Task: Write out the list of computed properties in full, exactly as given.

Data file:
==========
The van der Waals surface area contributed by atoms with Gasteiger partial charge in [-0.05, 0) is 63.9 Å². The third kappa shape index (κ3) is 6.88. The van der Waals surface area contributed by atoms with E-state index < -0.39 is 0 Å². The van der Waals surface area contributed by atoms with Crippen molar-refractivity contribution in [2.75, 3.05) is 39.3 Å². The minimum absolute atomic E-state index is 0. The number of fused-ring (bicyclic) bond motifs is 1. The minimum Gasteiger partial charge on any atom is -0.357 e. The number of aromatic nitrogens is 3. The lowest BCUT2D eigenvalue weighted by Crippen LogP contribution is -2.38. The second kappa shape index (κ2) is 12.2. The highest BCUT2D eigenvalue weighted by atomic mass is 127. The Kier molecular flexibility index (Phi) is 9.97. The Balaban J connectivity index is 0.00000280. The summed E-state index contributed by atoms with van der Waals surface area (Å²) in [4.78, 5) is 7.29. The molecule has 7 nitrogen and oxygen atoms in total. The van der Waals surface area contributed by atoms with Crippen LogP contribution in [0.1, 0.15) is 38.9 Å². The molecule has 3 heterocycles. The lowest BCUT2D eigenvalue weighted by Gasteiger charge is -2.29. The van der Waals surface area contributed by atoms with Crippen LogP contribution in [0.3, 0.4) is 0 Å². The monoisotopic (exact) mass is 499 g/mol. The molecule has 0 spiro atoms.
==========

The van der Waals surface area contributed by atoms with Gasteiger partial charge in [-0.05, 0) is 63.9 Å². The third kappa shape index (κ3) is 6.88. The van der Waals surface area contributed by atoms with E-state index < -0.39 is 0 Å². The van der Waals surface area contributed by atoms with Crippen molar-refractivity contribution in [2.75, 3.05) is 39.3 Å². The minimum absolute atomic E-state index is 0. The number of fused-ring (bicyclic) bond motifs is 1. The minimum Gasteiger partial charge on any atom is -0.357 e. The number of aromatic nitrogens is 3. The lowest BCUT2D eigenvalue weighted by Crippen LogP contribution is -2.38. The second kappa shape index (κ2) is 12.2. The highest BCUT2D eigenvalue weighted by atomic mass is 127. The Kier molecular flexibility index (Phi) is 9.97. The Balaban J connectivity index is 0.00000280. The summed E-state index contributed by atoms with van der Waals surface area (Å²) in [4.78, 5) is 7.29. The molecule has 7 nitrogen and oxygen atoms in total. The van der Waals surface area contributed by atoms with Crippen LogP contribution in [0.1, 0.15) is 38.9 Å². The molecule has 3 heterocycles. The lowest BCUT2D eigenvalue weighted by Gasteiger charge is -2.29. The van der Waals surface area contributed by atoms with Crippen LogP contribution in [0.3, 0.4) is 0 Å². The monoisotopic (exact) mass is 499 g/mol. The molecule has 0 spiro atoms.